The President’s House: Freedom and Slavery in the Making of a New Nation
opens today in Philadelphia after more than five years of development. The commemorative, open-air installation marks the site where the nation’s first two presidents, George Washington and John Adams, served their terms of office and began to shape the executive branch of government. However, the most compelling and controversial aspect of the site is that it pays tribute to nine documented enslaved persons of African descent who were part of the Washington household. The inclusion of the

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Dec 14 2010

The President’s House: Slavery Timeline

This is a National Park Service/City of Philadelphia press release.

1619 Enslaved Africans brought to Jamestown, Virginia.

1641 Massachusetts legally recognizes slavery.

1662 Virginia law determines status of children will be same as that of the mother.

1684 Ship Isabella brings150 enslaved Africans to Philadelphia.

1705 Virginia law determines imported servants who were not Christians in native country are slaves; slaves are chattel property, and may be disciplined or killed without penalty.

1780 Pennsylvania passes the Gradual Abolition Act prohibiting importation of enslaved Africans into the state and guarantees future children of enslaved Pennsylvania mothers will be born free but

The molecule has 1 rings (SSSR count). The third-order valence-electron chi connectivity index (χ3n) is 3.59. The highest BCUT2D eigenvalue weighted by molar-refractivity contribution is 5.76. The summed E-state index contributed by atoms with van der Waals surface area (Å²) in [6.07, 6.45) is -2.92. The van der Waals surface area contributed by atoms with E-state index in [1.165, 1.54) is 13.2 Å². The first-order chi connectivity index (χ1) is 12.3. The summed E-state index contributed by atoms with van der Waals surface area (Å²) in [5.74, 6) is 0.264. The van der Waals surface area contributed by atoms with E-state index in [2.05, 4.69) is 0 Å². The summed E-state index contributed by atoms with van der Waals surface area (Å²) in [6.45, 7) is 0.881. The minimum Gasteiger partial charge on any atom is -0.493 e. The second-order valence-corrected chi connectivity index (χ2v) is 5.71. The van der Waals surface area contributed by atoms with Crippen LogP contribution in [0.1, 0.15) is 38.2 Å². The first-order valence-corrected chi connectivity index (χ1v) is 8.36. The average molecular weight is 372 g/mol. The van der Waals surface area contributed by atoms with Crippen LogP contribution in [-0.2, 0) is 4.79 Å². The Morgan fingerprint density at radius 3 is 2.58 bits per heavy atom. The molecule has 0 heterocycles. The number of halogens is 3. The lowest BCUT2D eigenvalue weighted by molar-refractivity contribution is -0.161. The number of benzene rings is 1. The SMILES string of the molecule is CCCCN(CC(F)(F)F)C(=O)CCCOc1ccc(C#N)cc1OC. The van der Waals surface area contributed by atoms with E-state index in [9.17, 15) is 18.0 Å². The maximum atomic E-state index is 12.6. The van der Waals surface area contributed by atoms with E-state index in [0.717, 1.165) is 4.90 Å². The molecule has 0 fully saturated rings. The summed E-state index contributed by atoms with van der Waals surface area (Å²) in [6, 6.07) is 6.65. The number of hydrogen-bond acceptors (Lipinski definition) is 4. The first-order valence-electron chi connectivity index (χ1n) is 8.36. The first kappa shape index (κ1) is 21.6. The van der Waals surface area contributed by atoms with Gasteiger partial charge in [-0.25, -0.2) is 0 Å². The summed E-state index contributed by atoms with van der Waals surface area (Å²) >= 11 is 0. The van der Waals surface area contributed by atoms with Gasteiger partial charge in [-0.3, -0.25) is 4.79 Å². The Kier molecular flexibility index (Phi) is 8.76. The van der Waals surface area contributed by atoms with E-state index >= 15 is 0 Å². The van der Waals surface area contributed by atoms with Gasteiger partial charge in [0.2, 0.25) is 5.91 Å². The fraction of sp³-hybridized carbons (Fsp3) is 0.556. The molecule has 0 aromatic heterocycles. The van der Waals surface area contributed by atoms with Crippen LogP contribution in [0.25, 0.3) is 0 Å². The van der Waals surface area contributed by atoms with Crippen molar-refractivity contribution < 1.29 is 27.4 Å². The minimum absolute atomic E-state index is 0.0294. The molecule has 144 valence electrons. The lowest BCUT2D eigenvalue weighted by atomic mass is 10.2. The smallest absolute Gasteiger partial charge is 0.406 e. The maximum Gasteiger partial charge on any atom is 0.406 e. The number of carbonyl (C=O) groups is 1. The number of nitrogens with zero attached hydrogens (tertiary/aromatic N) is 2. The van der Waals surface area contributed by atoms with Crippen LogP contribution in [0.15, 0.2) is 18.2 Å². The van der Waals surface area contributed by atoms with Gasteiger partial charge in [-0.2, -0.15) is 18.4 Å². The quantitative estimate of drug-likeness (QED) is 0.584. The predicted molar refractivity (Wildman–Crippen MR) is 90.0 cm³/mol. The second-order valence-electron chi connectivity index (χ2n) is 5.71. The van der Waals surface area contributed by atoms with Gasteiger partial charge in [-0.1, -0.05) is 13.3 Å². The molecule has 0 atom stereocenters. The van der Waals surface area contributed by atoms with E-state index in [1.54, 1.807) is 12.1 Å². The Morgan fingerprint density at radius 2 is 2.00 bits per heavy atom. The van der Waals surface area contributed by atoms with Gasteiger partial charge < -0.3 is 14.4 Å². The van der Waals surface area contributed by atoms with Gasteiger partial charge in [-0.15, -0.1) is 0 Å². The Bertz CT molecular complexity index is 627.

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Dec 14 2010

The President’s House: House Timeline

This is a National Park Service/City of Philadelphia press release.

Before For hundreds of years before 1630, Algonquian peoples resided here.
1682 The city of Philadelphia founded.
1767 House built by Mary Lawrence Masters, a rich the widow of a former mayor and slaveholder.
1772 House is a wedding present to daughter Polly and slave owning Lieutenant Governor Richard Penn.
1777 Headquarters of General Sir William Howe, a slave owner and leader of British forces, during the British occupation of Philadelphia.
1778 Headquarters of slave owning Major General Benedict Arnold whose betrayal of the Revolution begins here.
1782 Financier and

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Dec 14 2010

Fact Sheet: The President’s House: Freedom And Slavery In The Making Of A New Nation

This is a National Park Service/City of Philadelphia press release.